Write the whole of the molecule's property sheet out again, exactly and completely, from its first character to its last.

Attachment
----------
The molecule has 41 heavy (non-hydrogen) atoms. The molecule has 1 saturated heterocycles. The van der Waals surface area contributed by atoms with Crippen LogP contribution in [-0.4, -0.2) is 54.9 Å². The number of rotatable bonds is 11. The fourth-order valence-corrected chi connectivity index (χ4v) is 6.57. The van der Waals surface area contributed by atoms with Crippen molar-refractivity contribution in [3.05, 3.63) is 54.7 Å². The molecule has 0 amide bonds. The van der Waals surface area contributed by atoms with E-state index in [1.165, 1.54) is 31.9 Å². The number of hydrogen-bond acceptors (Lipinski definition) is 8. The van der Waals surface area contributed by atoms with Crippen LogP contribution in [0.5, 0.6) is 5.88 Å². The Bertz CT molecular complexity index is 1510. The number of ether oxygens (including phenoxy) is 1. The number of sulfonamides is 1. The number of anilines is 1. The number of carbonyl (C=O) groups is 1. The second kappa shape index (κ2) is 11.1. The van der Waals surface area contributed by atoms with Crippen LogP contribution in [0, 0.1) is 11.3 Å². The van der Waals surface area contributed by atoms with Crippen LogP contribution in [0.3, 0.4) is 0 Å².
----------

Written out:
The molecule has 41 heavy (non-hydrogen) atoms. The molecule has 1 saturated heterocycles. The van der Waals surface area contributed by atoms with Crippen LogP contribution in [-0.4, -0.2) is 54.9 Å². The number of rotatable bonds is 11. The fourth-order valence-corrected chi connectivity index (χ4v) is 6.57. The van der Waals surface area contributed by atoms with Crippen molar-refractivity contribution in [3.05, 3.63) is 54.7 Å². The molecule has 0 amide bonds. The van der Waals surface area contributed by atoms with E-state index in [1.165, 1.54) is 31.9 Å². The number of hydrogen-bond acceptors (Lipinski definition) is 8. The van der Waals surface area contributed by atoms with Crippen LogP contribution in [0.5, 0.6) is 5.88 Å². The Bertz CT molecular complexity index is 1510. The number of ether oxygens (including phenoxy) is 1. The number of sulfonamides is 1. The number of anilines is 1. The number of carbonyl (C=O) groups is 1. The second kappa shape index (κ2) is 11.1. The van der Waals surface area contributed by atoms with Crippen LogP contribution in [0, 0.1) is 11.3 Å². The van der Waals surface area contributed by atoms with Crippen LogP contribution in [0.3, 0.4) is 0 Å².